The 2012–13 season was arguably the most successful in the club's history as Ponty won an historic league and cup double. First beating Neath in the final of the Swalec Cup on 4 May 2013, 34–13 and then after finishing 23 points clear in the Principality Premiership with 21 wins from 22 matches they secured the title in style by defeating Llanelli in the Play-Off Final at Sardis Road on 18 May by 47–15.
The 2013–14 season saw Ponty repeat their success of the previous year, winning an unprecedented Double Double, claiming the Swalec Cup on 4 May 2014 against Cross Keys at the Millennium Stadium by 21–8, and after finishing top of the Principality Premiership for the fourth successive season, a third league title in a row was secured on 18 May 2014 with 38–17 victory over Cross Keys in the Play-Off Final at Sardis Road. The club also defeated London Welsh, London Scottish and Cornish Pirates on the way to the British & Irish Cup Semi-Finals before exiting the competition against Leinster 'A' following a defeat on try count following a 22–22 draw. The 2014–15 saw Ponty reach a fifth successive Swalec Cup final before going down to a surprise defeat by Bridgend, while a fifth successive 1st-place finish in the Principality Premiership led to a fourth league title in a row after a 28–14 victory over Ebbw Vale at Sardis Road on 17 May 2015 in the play-off final.
Despite remaining successful at the highest level attainable by a non-regional side, Pontypridd RFC has seen a huge loss in their fan base due to the disenfranchisement of Welsh rugby supporters in the Valleysover to the appointment of Cardiff Blues as their 'regional' team. Yet despite this, Pontypridd's hardcore support base remains one of the biggest club followings in Wales
Pontypridd RFC continue to earn plaudits for the incredible contribution they have made to International Rugby. Former Pontypridd players seen wearing the red of Wales in recent years include Gethin Jenkins, Kevin Morgan, Richard Parks, Michael Owen, Martyn Williams, Dafydd James, Mefin Davies, Brent Cockbain, Robert Sidoli, Sonny Parker, Ceri Sweeney, Ian Evans, Matthew Rees, Morgan Stoddart, Cory Hill, Kristian Dacey, Seb Davies, Dillon Lewis, Tomos Williams and Jarrod Evans.
The club shield denotes the town of Pontypridd's famous arched bridge – once the largest single-span bridge in Europe– built by William Edwards in 1756 and known as the "Old Bridge".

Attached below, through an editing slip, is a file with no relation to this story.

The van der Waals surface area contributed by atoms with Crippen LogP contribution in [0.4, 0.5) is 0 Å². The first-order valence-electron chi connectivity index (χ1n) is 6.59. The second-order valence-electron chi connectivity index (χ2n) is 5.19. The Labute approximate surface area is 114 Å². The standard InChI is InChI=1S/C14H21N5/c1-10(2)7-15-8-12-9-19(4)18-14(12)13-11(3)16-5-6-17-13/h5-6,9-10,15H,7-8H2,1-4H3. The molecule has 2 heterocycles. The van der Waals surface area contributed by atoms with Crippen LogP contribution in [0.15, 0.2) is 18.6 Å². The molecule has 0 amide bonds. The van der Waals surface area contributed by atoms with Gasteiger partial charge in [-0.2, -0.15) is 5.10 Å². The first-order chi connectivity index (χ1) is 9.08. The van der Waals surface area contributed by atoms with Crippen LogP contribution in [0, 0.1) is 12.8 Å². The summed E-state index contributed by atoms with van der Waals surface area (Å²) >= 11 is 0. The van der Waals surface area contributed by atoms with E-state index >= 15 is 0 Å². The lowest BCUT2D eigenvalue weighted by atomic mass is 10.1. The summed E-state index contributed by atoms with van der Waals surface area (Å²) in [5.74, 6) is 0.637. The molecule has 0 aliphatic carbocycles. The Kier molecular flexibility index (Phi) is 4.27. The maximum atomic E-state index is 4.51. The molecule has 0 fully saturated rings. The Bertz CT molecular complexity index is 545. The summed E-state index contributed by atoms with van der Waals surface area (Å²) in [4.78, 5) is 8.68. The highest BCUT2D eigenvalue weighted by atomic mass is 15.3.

The chevrons are an interpretation of the ancient arms of Iestyn ap Gwrgant, the last ruler of the Kingdom of Morgannwg. The de Clare family – Norman Lords of the Welsh Marches, under whose authority the ancient shire of Glamorgan was placed – used a similar design to Gwrgant's arms.
An identical chevron design is now seen in the coat of arms of Rhondda Cynon Taf County Borough Council, which superseded Mid Glamorgan.
The black and white colours are the team colours of Pontypridd RFC.
Pontypridd's most notable main sponsor was local company, Buy As You View. The company began life as Just Rentals in Tonypandy in 1976, and sponsored Pontypridd RFC from the early nineties until 2004. It employed numerous former players, including Neil Jenkins and Lee Beach and ran the Buy As You View Schools Rugby Initiative, working in partnership with Pontypridd RFC.
Pontypridd's main sponsor from 2004 to 2009 was Pontypridd-based environmental and waste management company, Egan Waste Services.
In 2009, Pontypridd-based company Amber Electrical become the club's main sponsors in a highly publicised partnership deal.
2010 saw Egan Waste Services step up their support of Pontypridd by becoming the club's main sponsors once more.
Club kit has been supplied by numerous firms, including Umbro, Hogger Sports, Cica, Rossco, Canterbury of New Zealand, Kukri Sports, Errea, Rhino Rugby and Mizuno. Kappa became the club's kit suppliers for the start of the 2018–19 season.
Welsh Premier Division Champions – 1996–97, 2011–12, 2012–13, 2013–14, 2014–15
Welsh Premier Division Runners Up – 1994–95, 1998–99, 2010–11, 2015–16
WRU Merit Table Champions – 1975–76
WRU Merit Table Runners Up – 1977–78, 1978–79
Western Mail Welsh Championship Winners – 1963, 1976, 1978, 1979
WRU National Cup Winners – 1995–96, 2001–02, 2005–06, 2010–11, 2012–13, 2013–14
WRU National Cup Runners Up – 1978–79, 1994–95, 2004–05, 2007–08, 2011–12, 2014–15, 2016–17
WRU Premiership Challenge Cup Winners – 2015–16